Webinars continue to be a hot lead generation tool. According to DGR’s 2015 Content Preferences Survey, webinars remain among the top three types of content that buyers use to research purchases, with 75% saying they have viewed a webinar in the past 12 months.

Webinars are also one of the most productive content types when it comes to generating leads for B2B marketers. Approximately two-thirds (66%) of B2B marketers rank webinars as effective, according to the 2016 Benchmarks, Budgets, and Trends — North America report from the Content Marketing Institute and MarketingProfs. Webinars rank second to in-person events, which were cited as useful by 75% of marketers.

B2B buyers also are highly engaged with webinar content, as 44% of DGR survey respondents said they spend 30 or more minutes on a webinar. Tools such as audience polling and quizzes are helping to hold attendees’ interest. In addition, forward-thinking marketers are sharing the webinar material ahead of the presentation to spark more lively and thoughtful discussions.

While webinars have historically been a lead generation workhorse at the top of the funnel, more marketers are deploying this content type throughout the buyer’s journey. They are using webinars for mid- and late-stage sales conversations, as well as post-sale activities such as onboarding new customers or rolling out a new product feature.

“We’re seeing a lot of people shaking up the webinar format, using this highly effective lead generation tool at all stages of the customer lifecycle, especially in the middle and the bottom of the funnel and even customer onboarding and ongoing training,” said Alissa Dettelbach, Marketing Manager of Demand Generation for PGi, a vendor of solutions for web, video and audio conferencing, calendar management, webcasting, project management and sales productivity.

Tailoring The Experience To The Buyer And Stage

Marketers need a webinar strategy that is specific to the buyer’s journey through the funnel, according to David Lewis, CEO of DemandGen International. “Your buyer’s journey should be used to provide a roadmap of the topics and issues that a successful webinar strategy will cover.”

Lewis said some webinar content is most appropriate for buyers in the early stage of the journey, while other types of content are most effective in the mid- to late-stage. He broke it down as follows:

Early-stage webinars should focus on common pain-points and hot-button issues;

Mid- to late-stage content should explain key product features and provide examples of how similar customers have achieved ROI; and

At the customer onboarding stage, webinars should enhance product adoption and satisfaction.

While webinars have to be adjusted to match the buying stage, they also have to be targeted at different stakeholders in the decision-making process. It is important to match the tone of the presentation and the speaker to the webinar audience, said SiriusDecisions’ Research Director Julian Archer.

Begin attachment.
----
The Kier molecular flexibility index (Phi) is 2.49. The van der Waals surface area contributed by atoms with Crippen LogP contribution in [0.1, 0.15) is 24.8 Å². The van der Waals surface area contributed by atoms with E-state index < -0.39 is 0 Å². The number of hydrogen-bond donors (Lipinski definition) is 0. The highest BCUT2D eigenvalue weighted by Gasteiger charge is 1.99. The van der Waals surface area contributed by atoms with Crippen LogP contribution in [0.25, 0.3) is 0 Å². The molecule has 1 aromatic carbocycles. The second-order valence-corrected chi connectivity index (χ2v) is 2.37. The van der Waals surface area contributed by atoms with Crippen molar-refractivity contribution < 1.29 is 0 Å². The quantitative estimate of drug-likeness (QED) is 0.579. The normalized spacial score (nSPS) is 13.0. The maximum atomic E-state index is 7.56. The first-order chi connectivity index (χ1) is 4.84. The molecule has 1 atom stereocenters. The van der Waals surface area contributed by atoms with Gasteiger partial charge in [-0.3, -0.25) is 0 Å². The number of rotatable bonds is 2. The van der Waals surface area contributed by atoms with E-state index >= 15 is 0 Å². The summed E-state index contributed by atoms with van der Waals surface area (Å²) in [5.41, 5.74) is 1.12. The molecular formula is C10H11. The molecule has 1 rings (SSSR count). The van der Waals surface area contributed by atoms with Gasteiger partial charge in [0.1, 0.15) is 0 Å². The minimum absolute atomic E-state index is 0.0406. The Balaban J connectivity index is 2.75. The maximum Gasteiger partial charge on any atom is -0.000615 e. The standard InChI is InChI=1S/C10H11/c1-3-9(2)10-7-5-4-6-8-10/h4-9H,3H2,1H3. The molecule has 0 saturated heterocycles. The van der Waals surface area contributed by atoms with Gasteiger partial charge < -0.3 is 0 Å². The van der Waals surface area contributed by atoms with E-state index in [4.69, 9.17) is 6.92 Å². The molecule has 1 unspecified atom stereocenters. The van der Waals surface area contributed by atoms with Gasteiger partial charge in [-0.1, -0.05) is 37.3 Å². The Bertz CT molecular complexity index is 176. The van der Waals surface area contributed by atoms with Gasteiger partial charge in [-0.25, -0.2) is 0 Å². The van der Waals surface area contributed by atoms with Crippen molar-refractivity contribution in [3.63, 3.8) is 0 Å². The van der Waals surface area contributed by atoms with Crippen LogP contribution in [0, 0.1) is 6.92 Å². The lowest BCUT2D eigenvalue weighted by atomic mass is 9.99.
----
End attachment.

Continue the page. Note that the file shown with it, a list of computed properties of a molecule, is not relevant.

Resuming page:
“At the top of the funnel, the tone of the webinar should be more educational,” Archer said. “You may want to have the presenter answer questions via chat. The idea is to position the presenter as a thought leader and instilled confidence in the audience.”

At the next stage of the buyer’s journey, the presentation should focus on offering solutions, Archer explained. “The tone and content at this stage is completely different. You want to go beyond just educating and start talking about the consequences of not addressing the problem. It can help to bring in customers as this stage.”

At the third phase, there should be more direct exchanges between presenters and participants since buyers are close to a decision. “The audience will be smaller, but there should be ample opportunities to ask questions and the webinar should be far more interactive,” Archer said.

Archer's general best practices include the following:

Don’t try to cram everything about a topic into one webinar;

Choose a presenter who is not only knowledgeable about a topic, but can engage the audience;

Limit the webinar to 30-40 minutes; and

Maximize social media and influencers.

It is also important to consider your audience when crafting webinar content. You should present a different webinar to the C-suite than to end-users, according to Justin Gray, CEO of LeadMD.

“There are stages of the buying cycle where you might be stuck at the manager or director level, but need to have the CMO on board to drive the process further, and webinars can help move the deal to the next stage. However, you have to be cognizant that your webinar to the C-suite has to take a different approach.”

Engagement And Relevant Follow-Up Remain Challenges

Despite the popularity of webinars, marketers continue to face drop-off rates that can be as high as 80%.

“[High drop-off rates] are the biggest pain that our clients come to us to help address,” said Lorena Fortuna, Client Success Specialist for Televerde. “It is easy to sign up for a webinar [and] then get pulled into another meeting if the content or the speaker is not compelling.”

Fortuna noted that high drop-off rates make follow-up especially important. “Offer a link to [on-demand] content and additional educational resources.”